We are all debating the niqab.
No, is my short answer to Shark's questions. I don't like to see it because I like friendly smiles and the pleasure of seeing a face in my social dealings. How does putting a screen over a face facilitate the social moment for me?
I want to see your facial lines wrinkle, know what impact I'm having on you, and judge whether I'm pissing you off already. Veiling a face goes against all the cues I have learned in my social world. Incidentally, I do not want to unlearn those cues, nor say to my daughters Shark, Squirrel and Tiger that these social cues do not matter. Culturally, they do. I want them to continue mattering.
While I've got the keyboard under my control, I don't like what the niqab says about men. They can be their own champions and defenders, no doubt, but I do not like the suggestion that men cannot be trusted to walk down the street without wanting to leap upon all unveiled women. Screening a female face from the male, suggesting that a female-male interaction is nothing more than code for sex is, frankly, depressing. When I pick up the car from the annual service and discuss the changing of the brake fluid with Gordon, I do not want to be forced to think we are having a covert game of hide-and-seek little willy.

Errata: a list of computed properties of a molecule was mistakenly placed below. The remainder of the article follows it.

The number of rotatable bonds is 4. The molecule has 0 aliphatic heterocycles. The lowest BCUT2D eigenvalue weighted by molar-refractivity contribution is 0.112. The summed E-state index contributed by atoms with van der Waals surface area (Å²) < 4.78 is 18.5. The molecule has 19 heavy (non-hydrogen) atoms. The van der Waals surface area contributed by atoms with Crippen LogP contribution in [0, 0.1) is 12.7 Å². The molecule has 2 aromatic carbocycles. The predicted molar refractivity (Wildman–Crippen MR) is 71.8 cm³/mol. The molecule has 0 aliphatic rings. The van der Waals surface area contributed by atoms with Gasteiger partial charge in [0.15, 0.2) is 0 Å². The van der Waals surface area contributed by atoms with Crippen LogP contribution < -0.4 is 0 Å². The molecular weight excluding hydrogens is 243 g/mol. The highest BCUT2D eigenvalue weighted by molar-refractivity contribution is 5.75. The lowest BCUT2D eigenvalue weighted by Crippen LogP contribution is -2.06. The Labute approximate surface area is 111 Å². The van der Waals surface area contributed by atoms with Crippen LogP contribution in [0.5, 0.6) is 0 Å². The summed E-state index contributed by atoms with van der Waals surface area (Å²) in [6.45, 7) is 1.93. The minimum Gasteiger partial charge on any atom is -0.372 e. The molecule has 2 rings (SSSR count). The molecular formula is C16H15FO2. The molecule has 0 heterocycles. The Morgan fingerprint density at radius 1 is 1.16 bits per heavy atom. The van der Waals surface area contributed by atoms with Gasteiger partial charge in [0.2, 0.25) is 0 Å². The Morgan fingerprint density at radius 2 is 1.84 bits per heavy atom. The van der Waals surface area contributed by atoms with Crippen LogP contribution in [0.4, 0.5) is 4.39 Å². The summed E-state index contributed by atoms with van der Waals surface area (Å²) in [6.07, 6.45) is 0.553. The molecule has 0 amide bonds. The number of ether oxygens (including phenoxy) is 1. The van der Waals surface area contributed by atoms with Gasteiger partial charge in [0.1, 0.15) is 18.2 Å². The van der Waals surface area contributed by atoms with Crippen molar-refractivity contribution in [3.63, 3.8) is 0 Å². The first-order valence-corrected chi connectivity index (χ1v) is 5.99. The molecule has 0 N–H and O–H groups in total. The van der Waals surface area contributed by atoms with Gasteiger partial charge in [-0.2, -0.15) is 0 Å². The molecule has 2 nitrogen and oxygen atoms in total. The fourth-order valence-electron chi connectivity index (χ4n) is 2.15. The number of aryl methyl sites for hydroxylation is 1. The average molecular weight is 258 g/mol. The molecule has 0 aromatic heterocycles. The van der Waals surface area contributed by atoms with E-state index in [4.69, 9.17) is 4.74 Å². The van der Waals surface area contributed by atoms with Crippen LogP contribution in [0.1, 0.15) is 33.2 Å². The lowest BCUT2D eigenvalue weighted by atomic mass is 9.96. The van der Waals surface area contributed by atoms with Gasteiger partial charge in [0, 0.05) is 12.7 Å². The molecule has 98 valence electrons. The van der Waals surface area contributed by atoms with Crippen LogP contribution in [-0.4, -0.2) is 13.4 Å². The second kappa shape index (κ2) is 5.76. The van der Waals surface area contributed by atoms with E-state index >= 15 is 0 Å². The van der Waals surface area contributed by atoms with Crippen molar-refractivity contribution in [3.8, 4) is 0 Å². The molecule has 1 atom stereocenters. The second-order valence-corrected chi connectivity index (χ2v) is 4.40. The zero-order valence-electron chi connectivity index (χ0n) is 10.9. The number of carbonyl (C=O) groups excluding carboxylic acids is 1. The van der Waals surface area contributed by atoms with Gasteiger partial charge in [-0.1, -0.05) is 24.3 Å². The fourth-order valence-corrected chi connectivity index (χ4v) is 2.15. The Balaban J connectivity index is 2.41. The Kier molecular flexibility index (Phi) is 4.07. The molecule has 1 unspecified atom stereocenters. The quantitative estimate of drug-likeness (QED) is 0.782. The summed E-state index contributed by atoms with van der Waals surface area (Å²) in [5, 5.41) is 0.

So, no. The niqab removes nuance; it creates an unfair platform where you can see mine but won't show me yours; it's insulting to the men in my life; assumes my cultural coding is worth less than yours; and rejects a long tradition in England of showing a face alongside the oath you state, the belief you declare, the vow you make, and the promise you give.
Women should not don the niqab to give evidence in court. Faces should not be veiled in the nurse's office, nor when sticking needles in my arse or arm. Girls should not be veiled in schools. Nor when taking exams, having the third attempt at your driving test, nor serving me at the grocer's.
Tell me, sure, that we should remember the woman behind the veil. Fine. Let me see the face and then I'll smile back.